In this series of articles, I will highlight the advantages of using Squeak/Smalltalk to develop educational software. At some point and based on my experience, I will compare with other development languages. The focus of this article is for educators and developers interested in software programming education applications. In these articles, don't expect to learn about Smalltalk/Squeak programming, my goal is simply to give an overall picture, based on real experience. Feedback is of course very welcome. In this article I will discuss about the Smalltalk image concept and its consequences.
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The Smalltalk image
Smalltalk comes in two pieces. A binary program specific to the host architecture and the Smalltalk codes.
The Virtual machine
The virtual machine (VM) is a program specific to a physical machine and an operating system. It is in charge of transforming the code produced by the Smalltalk compiler into native machine language, so it can be executed. The great advantage of this system is to make the Smalltalk code completely portable to any machine the virtual machine was ported to. The Smalltalk compiler produces byte code, a specific machine language to the virtual machine.
The virtual machine itself is written with Squeak and recoded in C. For access to resources local to the machine (library, hardware access) or to accelerate some critical parts of Squeak, C language plug-ins are developed for the VM.
There are three files: the
squeak.changes the and
squeak.sourcescontains the standard source code of the Squeak classes. This source is available through the Squeak development tools.
squeak.changescontains the source modifications and additions done by the user in the development environment. All user modifications in the code are immediately recorded in this file, in the form of subsequent changes. All versions are kept, so it is possible to come back to earlier code versions.
squeak.image, this file is the strangest one for people used to file based programming. This file is a dump of the virtual machine memory. It contains all the used objects of the environments at a given moment. These objects are the windows, compiled classes, running processes, loaded classes, any kind of object in memory, and even debugging sessions. It is possible to save the image through the world menu (click on the background). Therefore it is possible to save the state of the working environment, and to restore it at any time, and even restore it on a different host with a different virtual machine.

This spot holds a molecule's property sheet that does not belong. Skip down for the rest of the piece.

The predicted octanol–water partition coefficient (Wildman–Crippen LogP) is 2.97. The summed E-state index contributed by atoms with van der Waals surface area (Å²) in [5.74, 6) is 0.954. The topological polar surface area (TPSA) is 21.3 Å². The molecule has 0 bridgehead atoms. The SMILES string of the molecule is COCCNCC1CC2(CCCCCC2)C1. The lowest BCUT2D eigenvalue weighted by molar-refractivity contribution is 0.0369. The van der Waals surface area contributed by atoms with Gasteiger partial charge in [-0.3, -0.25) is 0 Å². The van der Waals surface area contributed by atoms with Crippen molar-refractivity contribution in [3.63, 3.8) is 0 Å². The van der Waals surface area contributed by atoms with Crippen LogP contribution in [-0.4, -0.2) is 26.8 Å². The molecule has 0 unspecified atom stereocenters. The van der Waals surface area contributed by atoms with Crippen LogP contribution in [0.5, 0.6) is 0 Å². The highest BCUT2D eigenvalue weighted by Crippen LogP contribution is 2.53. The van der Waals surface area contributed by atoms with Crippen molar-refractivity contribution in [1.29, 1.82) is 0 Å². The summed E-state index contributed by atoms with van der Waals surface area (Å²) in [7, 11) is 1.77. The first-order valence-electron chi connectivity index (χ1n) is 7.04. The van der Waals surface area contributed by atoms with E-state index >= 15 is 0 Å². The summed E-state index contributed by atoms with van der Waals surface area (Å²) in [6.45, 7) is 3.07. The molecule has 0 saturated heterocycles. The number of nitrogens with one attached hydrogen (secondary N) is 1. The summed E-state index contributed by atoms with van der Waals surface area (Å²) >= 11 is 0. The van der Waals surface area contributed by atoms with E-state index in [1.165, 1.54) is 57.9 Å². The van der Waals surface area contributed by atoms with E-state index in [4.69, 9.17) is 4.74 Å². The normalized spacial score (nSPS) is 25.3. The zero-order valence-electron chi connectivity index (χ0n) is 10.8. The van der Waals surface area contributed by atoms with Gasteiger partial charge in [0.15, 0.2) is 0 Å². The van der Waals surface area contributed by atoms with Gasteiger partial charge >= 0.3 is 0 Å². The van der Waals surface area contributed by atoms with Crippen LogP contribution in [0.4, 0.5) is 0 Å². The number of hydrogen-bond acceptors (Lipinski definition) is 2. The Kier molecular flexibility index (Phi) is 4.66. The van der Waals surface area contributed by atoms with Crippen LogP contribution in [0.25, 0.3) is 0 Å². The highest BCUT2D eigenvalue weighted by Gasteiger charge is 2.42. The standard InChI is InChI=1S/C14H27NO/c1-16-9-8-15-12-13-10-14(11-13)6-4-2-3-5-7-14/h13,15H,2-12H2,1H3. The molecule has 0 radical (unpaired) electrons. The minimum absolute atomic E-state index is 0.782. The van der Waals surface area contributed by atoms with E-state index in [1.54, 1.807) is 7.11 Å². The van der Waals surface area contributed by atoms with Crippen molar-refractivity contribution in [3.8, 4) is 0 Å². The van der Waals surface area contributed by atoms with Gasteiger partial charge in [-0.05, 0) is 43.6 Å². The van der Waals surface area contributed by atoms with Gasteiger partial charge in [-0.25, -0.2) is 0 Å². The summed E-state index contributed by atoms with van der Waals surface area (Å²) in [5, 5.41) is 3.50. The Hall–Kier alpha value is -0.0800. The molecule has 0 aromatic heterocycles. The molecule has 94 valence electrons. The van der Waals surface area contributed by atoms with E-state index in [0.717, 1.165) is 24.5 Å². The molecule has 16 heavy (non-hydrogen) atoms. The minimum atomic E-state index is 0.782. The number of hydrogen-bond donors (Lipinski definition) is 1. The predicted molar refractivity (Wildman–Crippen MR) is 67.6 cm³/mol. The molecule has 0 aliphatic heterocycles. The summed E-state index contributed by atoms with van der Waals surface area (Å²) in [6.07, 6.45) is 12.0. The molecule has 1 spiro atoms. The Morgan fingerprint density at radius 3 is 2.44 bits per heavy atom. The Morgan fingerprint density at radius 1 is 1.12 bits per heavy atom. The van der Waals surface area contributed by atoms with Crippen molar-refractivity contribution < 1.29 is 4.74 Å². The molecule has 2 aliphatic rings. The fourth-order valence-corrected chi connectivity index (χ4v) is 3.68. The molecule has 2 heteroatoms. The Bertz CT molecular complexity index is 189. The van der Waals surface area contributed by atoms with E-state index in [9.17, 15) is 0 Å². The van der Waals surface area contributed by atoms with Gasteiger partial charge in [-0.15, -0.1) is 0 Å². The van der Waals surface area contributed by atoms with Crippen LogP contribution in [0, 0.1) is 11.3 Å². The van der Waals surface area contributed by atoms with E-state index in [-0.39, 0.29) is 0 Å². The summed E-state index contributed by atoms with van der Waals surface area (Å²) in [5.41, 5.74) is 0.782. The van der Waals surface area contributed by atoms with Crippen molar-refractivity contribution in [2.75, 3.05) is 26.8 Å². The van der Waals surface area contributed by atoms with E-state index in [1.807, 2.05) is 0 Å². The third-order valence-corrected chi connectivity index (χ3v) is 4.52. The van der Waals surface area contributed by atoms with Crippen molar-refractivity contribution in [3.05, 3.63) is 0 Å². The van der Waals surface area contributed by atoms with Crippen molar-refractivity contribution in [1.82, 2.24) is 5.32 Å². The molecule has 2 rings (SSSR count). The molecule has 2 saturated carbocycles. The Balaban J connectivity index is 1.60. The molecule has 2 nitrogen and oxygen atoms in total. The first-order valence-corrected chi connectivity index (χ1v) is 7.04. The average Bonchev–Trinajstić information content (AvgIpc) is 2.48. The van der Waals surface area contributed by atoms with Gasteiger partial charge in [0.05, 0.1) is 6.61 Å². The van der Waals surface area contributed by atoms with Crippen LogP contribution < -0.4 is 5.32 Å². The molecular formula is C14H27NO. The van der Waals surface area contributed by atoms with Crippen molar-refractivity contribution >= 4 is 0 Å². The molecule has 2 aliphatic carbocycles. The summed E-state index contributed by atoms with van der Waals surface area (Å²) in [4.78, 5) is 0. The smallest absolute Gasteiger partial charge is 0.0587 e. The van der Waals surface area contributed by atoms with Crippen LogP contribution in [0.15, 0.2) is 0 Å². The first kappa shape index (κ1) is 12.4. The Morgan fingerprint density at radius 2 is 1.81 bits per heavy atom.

Why an educator will care about that?
The educator willing to develop educational software will gain productivity, both for writing code and porting their applications to several platforms.
Thanks to the virtual machine and
squeak.image pair, porting an application is easy and safe. To port your application, you just need to make your
squeak.image file available to the target host.
If you developed your application on host A, you were using a virtual machine for host A and you were using your standard
squeak.image (or maybe your renamed it
MyGreatApplication.image. To port to host B, you just need to pack virtual machine B with your
MyGreatApplication.image image file, and that's it.
From the working environment, the developer can save at any moment the state of their work:
- They can use a tool called the workspace to write down code snippets to remember specific code examples, or to instantiate quickly objects. I very often use this to write down specific sequences of code or notes. To execute this code, I select it then type Alt+d (or Alt+p to get a printed result). When I save my image, the workspace and its content is saved as well. In the right bottom of the picture below, you can see a workspace with some snipped code I used while developing DrGeoII.
- When debugging an application, the working environment can be saved with the opened debugger. The picture below shows a working environment where I introduced a bug in DrGeoII, the debugger is opened, When I saved the environment (therefore, a memory dump in the image file), the debugging session is saved as well.
When you are writing code, and especially while improving the quality of your software, your are working within a specific context of your software. The bug does not show up immediately after you start your application. You need it to be in a given state after you performed a series of interactions with it. It can be very time consuming to do so.
Now I guess you start to understand how Squeak can save you a lot of time when you are improving the quality of your application:
- You can save in the image the specific context which lead to bugs in your application and you can decide to come back quickly to this context as often as you need it to fix the bugs. It is a big time saver.
- While your application is running you can fix your code, you don't need to restart your application (and recover from the bug context). This an additional time saver.
Don't search for these features in other languages, you won't find them.
In the next article about the IDE, I will develop some of the concepts presented here, for example the debugger and the possibility to fix code in running applications.